The main issue with annuities is that they have a lot of fees attached, and those fees are often difficult to sort out.  Annuity salesmen are like whole life salesmen, using all sorts of jargon to sell you a really overpriced product.  This is why you want to keep it simple.  You’ll also want to ask three or four different providers how much monthly income you’ll get over a specified amount of time if you provide them a specified amount of money and compare the answers.  For example, if you have $500,000 to give them for an annuity that will start paying immediately and pay you until you die, ask each provider how much you’ll receive each month.  The one who will pay you the most per month, for the same amount invested and the same term, will be charging the lowest fees.  If they won’t give you a straight answer on what they’ll pay, move onto another provider.



On the question of whether to invest yourself or hire a professional financial planner, I obviously plan to handle things myself since I know what I’m doing and really how little maintenance it takes to manage your money when you’re doing it right.  Really, less is more when it comes to investing.  I will still use other professionals like CPA’s, however, to help with the tax planning since that is an area that changes often.

Really, you could do very well on the investing side simply following three rules-of-thumb:

  1.  Invest your age minus 10% in bonds, and the rest in stocks.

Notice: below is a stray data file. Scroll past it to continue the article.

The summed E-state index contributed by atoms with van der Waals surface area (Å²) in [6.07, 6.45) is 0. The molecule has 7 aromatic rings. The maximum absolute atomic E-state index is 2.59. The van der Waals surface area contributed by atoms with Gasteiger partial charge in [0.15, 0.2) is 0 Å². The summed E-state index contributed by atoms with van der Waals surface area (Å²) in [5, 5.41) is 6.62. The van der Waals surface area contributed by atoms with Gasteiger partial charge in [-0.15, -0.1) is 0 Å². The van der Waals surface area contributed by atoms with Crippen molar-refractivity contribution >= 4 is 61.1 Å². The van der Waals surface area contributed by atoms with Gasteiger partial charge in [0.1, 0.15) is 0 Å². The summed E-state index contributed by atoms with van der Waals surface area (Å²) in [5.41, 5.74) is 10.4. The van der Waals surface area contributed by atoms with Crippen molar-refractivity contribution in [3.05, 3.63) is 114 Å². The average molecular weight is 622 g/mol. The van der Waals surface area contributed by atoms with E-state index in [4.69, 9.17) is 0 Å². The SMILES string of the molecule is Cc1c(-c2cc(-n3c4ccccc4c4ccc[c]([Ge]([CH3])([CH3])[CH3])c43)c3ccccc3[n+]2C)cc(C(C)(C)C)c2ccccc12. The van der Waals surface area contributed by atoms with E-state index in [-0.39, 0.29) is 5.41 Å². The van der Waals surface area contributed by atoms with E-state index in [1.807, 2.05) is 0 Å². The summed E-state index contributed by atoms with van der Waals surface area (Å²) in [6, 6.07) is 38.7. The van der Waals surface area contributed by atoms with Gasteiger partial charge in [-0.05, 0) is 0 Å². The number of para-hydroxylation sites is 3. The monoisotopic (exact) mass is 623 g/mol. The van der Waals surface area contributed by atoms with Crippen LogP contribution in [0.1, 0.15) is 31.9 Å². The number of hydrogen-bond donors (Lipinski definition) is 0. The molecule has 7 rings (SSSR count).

2. Invest in low-cost, diversified, index mutual funds.
  3. Take no more than 3% of the value of your portfolio out in any given year.

The first rule causes you to protect a portion of your portfolio from the wild ride that stocks can offer by tempering it with bonds.  As you get older and have less time to recover from a big stock market crash, you buy more bonds.  The second rule makes sure you spread out your money over the whole market (a total market stock and bond fund can be used to ensure this) and also to limit fees by investing in index funds.  The third rule makes sure you don’t take more out of your portfolio than it can replace while also keeping up with inflation.


For others, it makes sense to use a financial planner, but you need to be careful because there are a lot of bad financial planners out there.  Many simply take a short course on the products offered by their company and then spend their time selling you those products.  Even if you want to use a financial planner, it is better to at least have a basic knowledge of retirement investing before you go so that you can see if the person you’re dealing with knows what they’re doing or if they’re just trying to sell you something.  Buy and read a couple of books, and start to read articles in The WallStreet Journal and, of course, The Small Investor to learn what you’re doing.  You’ll also want to find a fee-only planner, who charges you by the visit or by the hour instead of charging you when you buy products from him/her.  You don’t want them to have an incentive to sell you things, other than knowledge.

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Disclaimer: This blog is not meant to give financial planning or tax advice.  It gives general information on investment strategy, picking stocks, and generally managing money to build wealth. It is not a solicitation to buy or sell stocks or any security. Financial planning advice should be sought from a certified financial planner, which the author is not. Tax advice should be sought from a CPA.  All investments involve risk and the reader as urged to consider risks carefully and seek the advice of experts if needed before investing.